Hélène J: Chosification [exaggerated thingness] in schizophrenia
Arthur Tatossian’s patient Hélène J (Tatossian, 1957/2014) is a seminal contribution to phenomenological psychopathology, in the same league as Minkowski’s (1923/1958) ‘cas de mélancholie schizophrénique’, Binswanger’s (1957) cases of Ellen West and Lola Voss, and Blankenburg’s (1971) patient, Anne.
Hélène J was a French Jew who was born in Marseilles in 1920. Her father died young, her mother remarried, and she suffered the tribulations of seeing her brother and stepfather deported during the Second World War, from which they never returned, and being herself in hiding in the French Alps. The first indication of a psychotic breakdown came at the end of the war, and she remained in such a state throughout the late 1940’s and 1950’s.
In terms of descriptive psychopathology she had delusions of persecution (mother and neighbours interfering with her clothes), bodily delusions of numerous sorts (e.g. three quarters of one shoulder missing), delusions of influence (telecommunications affecting her) and auditory hallucinations. But many of her experiences and beliefs are scarcely captured by conventional descriptive psychopathology.
The supreme merit of Tatossian’s analysis of the case is not only that he tracks down the extraordinary content of what Hélène J wrote and said, showing up the impoverishment of descriptive psychopathology in this regard, but the way he traces them back to a single, all-pervasive theme – a transformation of world, body, and other people, and all the realms that they partake of, into one realm alone, that of thingness, in Heideggerian terms, Vorhandenheit [present to hand].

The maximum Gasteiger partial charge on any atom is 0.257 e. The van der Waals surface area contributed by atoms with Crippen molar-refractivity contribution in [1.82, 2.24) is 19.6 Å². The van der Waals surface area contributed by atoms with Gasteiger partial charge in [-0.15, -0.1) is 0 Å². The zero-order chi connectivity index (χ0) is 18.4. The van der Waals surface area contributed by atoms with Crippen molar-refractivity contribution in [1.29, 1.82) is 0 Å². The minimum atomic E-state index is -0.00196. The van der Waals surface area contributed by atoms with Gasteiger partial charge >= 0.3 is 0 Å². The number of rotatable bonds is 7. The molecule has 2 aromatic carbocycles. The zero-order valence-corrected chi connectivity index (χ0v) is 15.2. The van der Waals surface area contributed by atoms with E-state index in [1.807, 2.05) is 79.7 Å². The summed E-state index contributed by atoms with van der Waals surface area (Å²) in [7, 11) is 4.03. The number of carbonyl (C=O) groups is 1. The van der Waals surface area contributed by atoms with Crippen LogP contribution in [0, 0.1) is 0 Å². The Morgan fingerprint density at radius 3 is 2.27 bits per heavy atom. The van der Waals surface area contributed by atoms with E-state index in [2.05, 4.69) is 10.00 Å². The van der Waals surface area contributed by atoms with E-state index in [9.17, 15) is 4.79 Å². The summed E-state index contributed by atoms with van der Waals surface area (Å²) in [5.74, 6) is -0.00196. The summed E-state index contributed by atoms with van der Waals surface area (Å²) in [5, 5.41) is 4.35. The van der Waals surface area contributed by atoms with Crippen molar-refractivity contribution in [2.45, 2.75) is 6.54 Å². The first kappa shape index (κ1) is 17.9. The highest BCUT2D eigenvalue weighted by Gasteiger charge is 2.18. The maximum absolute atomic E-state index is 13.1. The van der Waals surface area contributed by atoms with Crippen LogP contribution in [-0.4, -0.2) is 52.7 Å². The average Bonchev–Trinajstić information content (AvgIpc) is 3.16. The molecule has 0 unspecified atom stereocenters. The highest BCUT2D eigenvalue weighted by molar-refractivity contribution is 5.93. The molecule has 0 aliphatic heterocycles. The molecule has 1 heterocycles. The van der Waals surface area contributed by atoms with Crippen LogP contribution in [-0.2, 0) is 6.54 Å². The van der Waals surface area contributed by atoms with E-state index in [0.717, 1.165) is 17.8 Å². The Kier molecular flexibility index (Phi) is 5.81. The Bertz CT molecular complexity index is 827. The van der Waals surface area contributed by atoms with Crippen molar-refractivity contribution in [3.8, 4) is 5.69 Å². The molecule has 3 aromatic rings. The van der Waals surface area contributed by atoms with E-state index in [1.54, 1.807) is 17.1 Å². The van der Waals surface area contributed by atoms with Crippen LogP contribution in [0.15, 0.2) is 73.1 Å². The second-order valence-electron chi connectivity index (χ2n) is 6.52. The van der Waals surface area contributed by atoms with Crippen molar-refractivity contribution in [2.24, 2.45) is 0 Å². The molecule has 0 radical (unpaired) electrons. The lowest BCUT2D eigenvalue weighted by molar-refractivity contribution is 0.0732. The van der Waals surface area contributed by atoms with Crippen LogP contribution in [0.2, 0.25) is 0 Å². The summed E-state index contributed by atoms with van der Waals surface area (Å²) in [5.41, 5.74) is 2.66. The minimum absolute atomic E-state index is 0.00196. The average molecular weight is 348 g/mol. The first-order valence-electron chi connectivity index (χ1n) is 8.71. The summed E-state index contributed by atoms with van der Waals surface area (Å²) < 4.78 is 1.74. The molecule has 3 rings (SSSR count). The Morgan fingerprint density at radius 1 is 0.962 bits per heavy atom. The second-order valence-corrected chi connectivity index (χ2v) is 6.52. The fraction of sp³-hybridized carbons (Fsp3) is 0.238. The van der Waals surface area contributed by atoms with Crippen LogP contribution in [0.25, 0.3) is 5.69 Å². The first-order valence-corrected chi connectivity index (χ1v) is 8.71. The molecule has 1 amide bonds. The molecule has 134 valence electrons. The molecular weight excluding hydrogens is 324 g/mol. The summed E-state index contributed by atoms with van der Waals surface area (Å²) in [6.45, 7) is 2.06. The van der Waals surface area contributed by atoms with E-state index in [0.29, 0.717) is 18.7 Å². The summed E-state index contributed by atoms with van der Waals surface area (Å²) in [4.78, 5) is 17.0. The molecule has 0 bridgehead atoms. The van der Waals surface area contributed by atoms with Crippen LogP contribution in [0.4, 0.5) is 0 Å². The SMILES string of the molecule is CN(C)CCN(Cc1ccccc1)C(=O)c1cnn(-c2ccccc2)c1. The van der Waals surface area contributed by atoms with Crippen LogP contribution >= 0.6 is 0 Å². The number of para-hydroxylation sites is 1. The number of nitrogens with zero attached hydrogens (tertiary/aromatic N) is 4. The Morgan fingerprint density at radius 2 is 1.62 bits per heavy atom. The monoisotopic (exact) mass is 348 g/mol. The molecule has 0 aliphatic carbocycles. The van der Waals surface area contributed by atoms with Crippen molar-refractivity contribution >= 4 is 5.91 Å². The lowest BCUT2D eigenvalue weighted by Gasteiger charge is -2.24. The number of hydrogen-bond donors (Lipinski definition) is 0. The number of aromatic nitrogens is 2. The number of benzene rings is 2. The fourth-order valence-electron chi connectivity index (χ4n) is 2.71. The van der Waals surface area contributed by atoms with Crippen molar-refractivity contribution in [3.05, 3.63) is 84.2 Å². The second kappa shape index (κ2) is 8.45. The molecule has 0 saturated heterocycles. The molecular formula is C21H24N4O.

So, for example, in the natural, everyday, sane lay-out of the world, other people are independent, maybe capricious, agents of their own fate, abiding in the realm of Thou-ness, in Schelerian and Buberian terms, or, in Heidegger’s formulation, Mitsein. They are also, in some instances, servants, denizens of a realm of useful entities, resident in Heidegger’s realm of Zuhandenheit [ready-to-hand]. But they are never things. Human bodies, moreover, although things when dead, and with thing-like appearance when looked at, are predominantly agents of a human being’s enmeshment in its surroundings – Dasein and its Umwelt, in Heideggerian terms – as well as a handy tool – Zuhandenheit. The human self, furthermore, is an intimate, cherished representation of everything going on in all other realms, as far apart from a thing as it is possible to get.
None of this survives the depredations of schizophrenia, in Tatossian’s analysis.
The first casualty, in Hélène J’s case, was her body. Bits of it simply disappeared – three-quarters of her shoulder, for example. Other parts began to separate from the integrated core, loosened, underwent autonomous slippage and movement, and were subject to transpositions with other body parts. The body, moreover, became transparent, as she herself said:
Je suis une femme transparente.
She furthermore lost any sense of intimacy with her body, which now became an object of public scrutiny. In short, as Tatossian wrote:
She saw her body simply as a thing.
Hélène J’s experience of the world also underwent massive changes, chief amongst which was an overwhelming sense of de-naturation:
In nothing she ever wrote did nature appear as something she recognised. Hélène simply had no feeling for nature and this absence was a mode of her existence, not a choice in literary style (p.76).